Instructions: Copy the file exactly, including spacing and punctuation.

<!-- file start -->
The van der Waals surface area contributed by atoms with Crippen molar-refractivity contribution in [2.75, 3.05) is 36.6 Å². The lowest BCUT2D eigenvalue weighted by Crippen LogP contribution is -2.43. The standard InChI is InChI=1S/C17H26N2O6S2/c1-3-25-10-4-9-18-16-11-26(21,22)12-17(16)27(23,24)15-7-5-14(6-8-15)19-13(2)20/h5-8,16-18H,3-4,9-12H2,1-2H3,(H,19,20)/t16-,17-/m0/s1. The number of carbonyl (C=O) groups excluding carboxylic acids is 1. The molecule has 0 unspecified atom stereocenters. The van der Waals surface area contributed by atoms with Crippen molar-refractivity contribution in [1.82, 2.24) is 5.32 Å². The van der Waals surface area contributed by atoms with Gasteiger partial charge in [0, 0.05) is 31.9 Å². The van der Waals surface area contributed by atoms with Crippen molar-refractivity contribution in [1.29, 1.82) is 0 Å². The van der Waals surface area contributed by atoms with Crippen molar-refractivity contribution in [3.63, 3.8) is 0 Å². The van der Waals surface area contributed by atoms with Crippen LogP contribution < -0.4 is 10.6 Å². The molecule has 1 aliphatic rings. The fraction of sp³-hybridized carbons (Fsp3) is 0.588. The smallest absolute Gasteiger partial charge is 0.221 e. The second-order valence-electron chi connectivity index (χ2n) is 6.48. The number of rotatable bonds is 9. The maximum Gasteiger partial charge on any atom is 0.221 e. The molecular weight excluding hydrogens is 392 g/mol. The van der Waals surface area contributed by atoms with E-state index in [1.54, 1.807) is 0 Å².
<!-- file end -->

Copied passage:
The van der Waals surface area contributed by atoms with Crippen molar-refractivity contribution in [2.75, 3.05) is 36.6 Å². The lowest BCUT2D eigenvalue weighted by Crippen LogP contribution is -2.43. The standard InChI is InChI=1S/C17H26N2O6S2/c1-3-25-10-4-9-18-16-11-26(21,22)12-17(16)27(23,24)15-7-5-14(6-8-15)19-13(2)20/h5-8,16-18H,3-4,9-12H2,1-2H3,(H,19,20)/t16-,17-/m0/s1. The number of carbonyl (C=O) groups excluding carboxylic acids is 1. The molecule has 0 unspecified atom stereocenters. The van der Waals surface area contributed by atoms with Crippen molar-refractivity contribution in [1.82, 2.24) is 5.32 Å². The van der Waals surface area contributed by atoms with Gasteiger partial charge in [0, 0.05) is 31.9 Å². The van der Waals surface area contributed by atoms with Crippen molar-refractivity contribution in [1.29, 1.82) is 0 Å². The van der Waals surface area contributed by atoms with Crippen molar-refractivity contribution in [3.63, 3.8) is 0 Å². The van der Waals surface area contributed by atoms with Crippen LogP contribution < -0.4 is 10.6 Å². The molecule has 1 aliphatic rings. The fraction of sp³-hybridized carbons (Fsp3) is 0.588. The smallest absolute Gasteiger partial charge is 0.221 e. The second-order valence-electron chi connectivity index (χ2n) is 6.48. The number of rotatable bonds is 9. The maximum Gasteiger partial charge on any atom is 0.221 e. The molecular weight excluding hydrogens is 392 g/mol. The van der Waals surface area contributed by atoms with E-state index in [1.54, 1.807) is 0 Å².